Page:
I tried grafting the NG scions you sent me last year to my large rootstock in the field. I stored them just like all my other persimmon scions, but they got mold. When my persimmon grafting time came (about 10 May most years), only one NG scion had green when I did the scratch test. I used it but it must have been too far gone and didn’t take.
To solve that problem, I brought some of my containerized persimmons in after they had enough chill hours around Christmas and warmed them up under lights. You were gracious enough to send me more NG scions. I used them all grafting to the containerized rootstock. If I had any left, I would give them a try but I don’t so I can’t graft NG to my natively growing field stock this spring.
My plan is to grow these containerized grafted NG through the summer in the Rootbuilder II pots and let them go dormant and plant them in the field this fall. I will then wait until next spring. I’ll wait until the very last minute before bud swell and prune them to collect scions. Hopefully the shorter the period I have to store the scions, the less chance of mold issues. Then next spring I’ll try to bark graft to my native rootstock in the field.
It is funny. I have gotten American persimmon scions from all over the country including from you and none have shown any indication of mold. There must be something about the hybrid that makes it more susceptible.
At any rate, thanks again for the scions and I’m looking forward to tasting the fruit. While my primary focus is for wildlife management, I’m not at all above eating my fill
Glad you enjoyed the thread. I have since modified David’s technique a bit and improved my success rate even more. I no longer scrape the bark off the back side of the scion. I found that if I’m slightly too deep I break continuity of the cambium. Instead I make a small shallow back cut. I got this from Dr. Shengrui;s video on bark grafting Jujube: Grafting Jujube. The other thing I do is to make a very slight shave of the bark from one side of the grafting cut to expose the cambium on one side. I align that side against the cambium of the rootstock under the bark flap. This gives me 3 points of potential cambium contact, The front (rootstock side of scion) because there are still cambium cells left on the wood, the one side that I shaved where I have cambium alignment, and the back side of the scion where I make the Dr. Shenguri cut under the flap.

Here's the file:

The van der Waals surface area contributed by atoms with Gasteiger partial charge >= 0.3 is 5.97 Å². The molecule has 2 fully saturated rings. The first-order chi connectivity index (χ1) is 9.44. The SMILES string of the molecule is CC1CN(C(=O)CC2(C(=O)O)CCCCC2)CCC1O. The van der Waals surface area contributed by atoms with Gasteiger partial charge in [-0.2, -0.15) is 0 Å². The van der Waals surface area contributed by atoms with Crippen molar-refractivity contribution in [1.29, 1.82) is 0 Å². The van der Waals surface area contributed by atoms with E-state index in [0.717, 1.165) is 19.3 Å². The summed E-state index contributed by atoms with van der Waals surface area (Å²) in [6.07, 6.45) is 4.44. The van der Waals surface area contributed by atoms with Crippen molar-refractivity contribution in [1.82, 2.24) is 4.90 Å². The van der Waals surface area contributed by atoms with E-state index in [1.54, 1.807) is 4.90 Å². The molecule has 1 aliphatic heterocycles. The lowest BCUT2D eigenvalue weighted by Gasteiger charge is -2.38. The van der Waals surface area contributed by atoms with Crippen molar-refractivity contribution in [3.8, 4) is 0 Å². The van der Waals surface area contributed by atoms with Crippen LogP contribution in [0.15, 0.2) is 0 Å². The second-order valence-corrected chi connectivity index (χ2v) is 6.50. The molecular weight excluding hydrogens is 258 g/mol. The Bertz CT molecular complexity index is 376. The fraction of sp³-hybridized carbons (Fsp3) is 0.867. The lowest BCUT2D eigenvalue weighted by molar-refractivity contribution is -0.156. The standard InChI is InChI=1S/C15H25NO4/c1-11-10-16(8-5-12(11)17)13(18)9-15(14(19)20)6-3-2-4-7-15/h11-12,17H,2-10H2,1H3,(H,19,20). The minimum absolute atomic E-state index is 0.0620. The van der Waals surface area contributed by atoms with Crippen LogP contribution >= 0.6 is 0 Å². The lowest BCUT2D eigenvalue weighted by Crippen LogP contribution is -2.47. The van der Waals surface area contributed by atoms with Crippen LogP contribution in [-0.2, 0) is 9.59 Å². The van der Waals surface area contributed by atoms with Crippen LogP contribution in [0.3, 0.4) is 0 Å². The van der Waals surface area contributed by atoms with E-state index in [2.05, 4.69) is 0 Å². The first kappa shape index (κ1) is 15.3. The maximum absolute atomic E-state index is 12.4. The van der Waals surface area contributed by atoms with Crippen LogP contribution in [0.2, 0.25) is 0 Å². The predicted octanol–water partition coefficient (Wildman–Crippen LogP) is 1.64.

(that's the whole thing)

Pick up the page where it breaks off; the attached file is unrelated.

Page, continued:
I also learned how important pressure is when bark grafting larger trees in the field. I use electrical tape because it stretches and gives me a lot of pressure. I found that not all parafilm is the same when wrapping the scion. I have fallen in love with Parafilm-M. It comes in 2" sizes but I usually cut it in half to make one inch strips. I’ve also learned to wrap the scion before grafting, not after. When I wrap after, it causes movement in the graft. I use bamboo with cable ties to keep birds and such from landing on the scions before they are solid. I’ve also learned that sealing cuts on larger trees can be a problem. It is a large wound to seal, but a liquid like Doc Farwell’s or latex paint can run down into the graft. I usually wrap a small piece of parafilm at the base of the scion before sealing it to keep this from happening. I’ve also recently started trying wood glue for sealing scions. That seems to work well but you still have the runniness problem. One final thing I do is to use a little rooting hormone on the scion where the cut portion sticks above the rootstock. I’ve seen conflicting studies on this, but I think it promotes callusing which the graft needs to knit.
With a couple years under my belt, it is now pretty rare for a persimmon bark graft to fail on native rootstock between 1" and about 5". My success rate has not been that high with bark grafting to small diameter container grown rootstock. I did get about a dozen to take this year.